It was recently reported that the ANC Treasurer-General, Gwen Ramakgopa submitted proposals to amend the disclosure thresholds and donation limits of the Political Party Funding Act (PPFA). The party has for years had issues paying staff salaries, for example, and have cited the PPFA as hampering its fundraising efforts. These finance problems arose way before the implementation of the PPFA in 2021.

The party already recognised that its finances were worrying at its 2017 conference, when the Treasurer-General reported that they faced a tax bill of R80 million.

At the recent 2022 conference, the party had admitted that:

• Its heavy reliance on private donor funding is a threat to its overall sustainability.

• When private entities fund political parties, they do so to serve their own interests.

• Some private donors have funded the party with an expectation to receive benefits through corruption.

• Political parties exist as public entities.

The PPFA aims at unveiling the mask of secrecy around private party funding that is needed to ensure an accountable political system. Amending the Act  to increase the disclosure and maximum donation thresholds, wholly undermines the purpose of the Act.

We believe that the ANC should rather place its focus on improving public funding to political parties as a way to break away from its private donation reliance. We have recently published a position paper and opinion piece about public funding which investigates its many benefits.

Read Op-ed
Read Position Paper

3rd quarter party funding disclosures for 2022/2023 financial year

The IEC has released the newest batch of private party funding disclosures as per the Political Party Funding Act. We note and commend the IEC’s timeous release of this information. MVC has been monitoring the disclosures and some of the same names have reappeared as donors of political parties. Donors like Martin Moshal who has donated to ActionSA in previous quarters, United Manganese of Kalahari who has once again donated R15 million to the African National Congress, as well as Naspers and Fynbos Trust who have both donated to both the African National Congress and Democratic Alliance as they did in previous quarters.

You can view the disclosures including past disclosures on the IEC website.

A ‘one-member-one-vote’ system could help ANC deepen its internal democracy

Currently, the ANC (and most parties in South Africa) makes use of a delegate system for internal voting. However, at the recent ANC conference, a ‘one-member-one-vote” system was proposed.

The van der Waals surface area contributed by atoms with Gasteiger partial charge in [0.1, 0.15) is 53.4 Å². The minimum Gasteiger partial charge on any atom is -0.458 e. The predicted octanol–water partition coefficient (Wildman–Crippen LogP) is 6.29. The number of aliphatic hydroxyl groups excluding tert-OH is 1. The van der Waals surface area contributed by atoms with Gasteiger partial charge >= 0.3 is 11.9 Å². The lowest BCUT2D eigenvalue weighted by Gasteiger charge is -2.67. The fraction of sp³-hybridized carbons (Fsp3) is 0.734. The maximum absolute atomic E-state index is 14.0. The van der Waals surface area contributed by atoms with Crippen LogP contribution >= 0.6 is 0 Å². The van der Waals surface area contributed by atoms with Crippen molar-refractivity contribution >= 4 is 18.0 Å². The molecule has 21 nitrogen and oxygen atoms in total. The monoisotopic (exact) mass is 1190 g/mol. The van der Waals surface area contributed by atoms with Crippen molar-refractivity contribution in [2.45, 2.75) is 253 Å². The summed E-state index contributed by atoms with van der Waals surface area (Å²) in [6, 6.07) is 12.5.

The proposed rule, as contained in an official ANC document from the conference, reads as follows:

Proposed new rules internal one member one vote electoral system for REC’s, PEC’s and NEC

4.9 All elections of the NEC, PEC, REC and BEC of the ANC shall be guided by the rule of “one member in good standing one vote”.

4.10 This rule shall come into effect by the way of passing of a resolution by the NEC once all measures have been out in place to ensure that it is fully functional and after thorough consultation with structures.

This proposed rule could ensure a more equal say in the party and deepen its intra-party democracy.

Our Senior Researcher, Joel Bregman wrote on this for the Sunday Times which will be published soon. Look out for it on our website and social media channels.

We will soon have a new electoral system

On 23 February, the National Assembly finally passed the Electoral Amendment Bill and has sent it to the President to sign into law by 28 February — at least 15 months from the next general election. (The general election should be held within 3 months of the last election which was on 8 May 2019).

Although there are still some flaws to the Bill, the 2024 election will go ahead with an electoral system that is (somewhat) fair to all those wanting to contest. We now wait and see how the 2024 elections will proceed with independent candidates being able to contest for the first time.

Listen to our Electoral Systems Researcher, Letlhogonolo Letshele react to the passing of the Electoral Amendment Bill in Parliament.


Staying with the IEC, they have recently put out a call for candidate nomination for a new Commissioner. MVC can confirm that Vice-Chairperson, Janet Love’s term will come to an end this year. She is however still able to reapply and go through the selection process along with other candidates.

As previously done in 2018 and 2022, My Vote Counts will ensure that the IEC Commissioner selection process is open to the public. We have written to the Chief Justice Raymond Zondo, to request for the livestreaming of the interviews. Stay tuned to our social media channels for more information on this.

Coming up soon…

On 8 March our Executive Director, Minhaj Jeenah will be speaking at the amaBhungane Townhall titled: New dawn, New disappointments: voting reform, power shifts, state failure and the prospects for political renewal in 2024. It takes place at 18:00 at Bertha House, 67 Main Road in Mowbray, Cape Town.


Until next month…